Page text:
How to take care of Back Pain during the Thanksgiving Holidays
Thanksgiving is a wonderful time for connecting with family and friends, eating delicious food and enjoying memories that will last a lifetime. However, one memory that you would like to avoid is the upper back and lower back pain that goes along with preparing a Thanksgiving dinner.
For most people, Thanksgiving is not a single day event, it takes multiple days to prepare. Time is spent in the supermarket finding the best ingredients and the biggest turkey possible, several days cleaning your house and preparing for family to come over, and most of all multiple days slaving in the kitchen to cook the perfect meal. It is the combination of this increased workload in addition to the stress that goes along with it that tends to lead to upper and lower back pain during the Holiday Season.
Below are a few suggestions to help you take care of that back pain and get through the Thanksgiving Holiday:
1. Don’t Bend Over the Sink: One of the most common mistakes during the holiday season is your posture at the sink while washing dishes. This bent forward position puts a lot of unnecessary stress on your upper back, making the muscles work extra hard and increasing back spasms. Our advice is to wear a padded apron and make sure your hips are touching the sink at all times. This will put your body as close as possible to the sink, giving you extra support and avoiding prolonged bending and reaching.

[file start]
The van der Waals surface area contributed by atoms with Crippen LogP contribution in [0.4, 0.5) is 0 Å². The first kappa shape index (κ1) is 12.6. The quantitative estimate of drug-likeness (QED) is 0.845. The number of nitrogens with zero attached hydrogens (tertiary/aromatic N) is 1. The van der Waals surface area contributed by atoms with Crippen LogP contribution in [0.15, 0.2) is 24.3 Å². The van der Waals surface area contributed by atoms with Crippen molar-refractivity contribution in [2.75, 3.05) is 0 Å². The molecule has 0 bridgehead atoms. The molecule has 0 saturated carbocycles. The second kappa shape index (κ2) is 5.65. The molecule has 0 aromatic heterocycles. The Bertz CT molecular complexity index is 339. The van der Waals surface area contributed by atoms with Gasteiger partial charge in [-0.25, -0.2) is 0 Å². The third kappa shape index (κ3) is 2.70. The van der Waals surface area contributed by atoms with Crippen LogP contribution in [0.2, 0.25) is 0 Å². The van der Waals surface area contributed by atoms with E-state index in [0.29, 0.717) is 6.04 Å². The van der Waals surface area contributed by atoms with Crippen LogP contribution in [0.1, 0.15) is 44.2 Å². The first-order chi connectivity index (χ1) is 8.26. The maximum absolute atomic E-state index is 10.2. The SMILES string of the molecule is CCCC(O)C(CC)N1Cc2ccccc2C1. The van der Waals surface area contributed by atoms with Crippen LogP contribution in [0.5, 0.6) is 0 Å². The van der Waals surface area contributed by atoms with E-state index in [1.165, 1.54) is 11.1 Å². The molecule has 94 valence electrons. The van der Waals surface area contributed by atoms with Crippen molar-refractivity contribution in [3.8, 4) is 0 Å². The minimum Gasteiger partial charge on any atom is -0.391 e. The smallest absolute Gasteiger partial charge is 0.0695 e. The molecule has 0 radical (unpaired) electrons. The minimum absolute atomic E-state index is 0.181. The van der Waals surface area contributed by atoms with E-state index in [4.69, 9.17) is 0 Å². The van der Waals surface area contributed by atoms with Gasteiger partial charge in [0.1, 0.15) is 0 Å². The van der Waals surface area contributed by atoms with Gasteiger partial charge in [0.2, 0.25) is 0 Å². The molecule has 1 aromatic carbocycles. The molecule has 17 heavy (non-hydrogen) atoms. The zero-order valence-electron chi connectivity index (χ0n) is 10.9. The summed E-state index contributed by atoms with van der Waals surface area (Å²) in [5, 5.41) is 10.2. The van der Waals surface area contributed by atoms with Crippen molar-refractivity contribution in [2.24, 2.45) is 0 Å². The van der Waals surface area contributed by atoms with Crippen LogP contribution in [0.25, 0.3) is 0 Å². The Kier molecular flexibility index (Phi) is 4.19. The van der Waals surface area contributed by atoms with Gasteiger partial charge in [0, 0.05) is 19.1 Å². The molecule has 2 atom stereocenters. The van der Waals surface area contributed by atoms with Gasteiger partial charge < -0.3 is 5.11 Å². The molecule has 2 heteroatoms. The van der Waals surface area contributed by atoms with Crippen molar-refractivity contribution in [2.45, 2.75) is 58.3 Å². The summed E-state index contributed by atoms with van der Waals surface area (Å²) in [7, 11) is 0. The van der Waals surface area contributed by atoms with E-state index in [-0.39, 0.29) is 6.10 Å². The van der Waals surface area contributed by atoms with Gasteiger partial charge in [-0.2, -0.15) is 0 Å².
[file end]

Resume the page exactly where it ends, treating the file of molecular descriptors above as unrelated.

2. Watch your Posture when Lifting Pots and Pans: During Thanksgiving, you are normally cooking for a larger number of guests than normal. This means, those pats and pans (which are already heavy) are filled with heavier, larger quantities of food. It is vital that you bend your knees instead of your back when you are pulling these pans out of the oven, slide the pan on the oven door as far as you can until it is as close to your body as possible and squeeze your shoulder blades together when lifting the pan. If you already have a bad back, then please ask your partner/child/family member for help.
3. Take Multiple Rest Breaks: Whether you are cleaning your house, cooking at the stove or washing the dishes, remember to take multiple rest breaks. Everyone has their own limit of muscle endurance before their muscles fatigue and your body starts compensating with other muscles to take over. This is normally when the aches and pains start to occur. Therefore, set your limits. Perform activities in 5–8 min intervals.
4. Stretch Your Muscles: Whether you are someone who regularly stretches or not, now is the time to start. Despite the days being busy, take about 5–10 minutes in the morning and at night to stretch your legs, your shoulders and your upper back to alleviate tension from your hard days’ work.
5. Make a Physical Therapy Appointment: Be proactive and make a physical therapy appointment before and after the Holiday. During Physical Therapy, you will receive specific exercises tailored to your body to makes sure those aches and pains don’t turn into chronic injuries. Use the betterPT app now to find a quality clinic near you and book available appointments that work with your schedule. You do not need a doctor prescription. It’s just a click of your phone.
We at betterPT wish you the best, pain free Holiday Season yet! Go make those memories!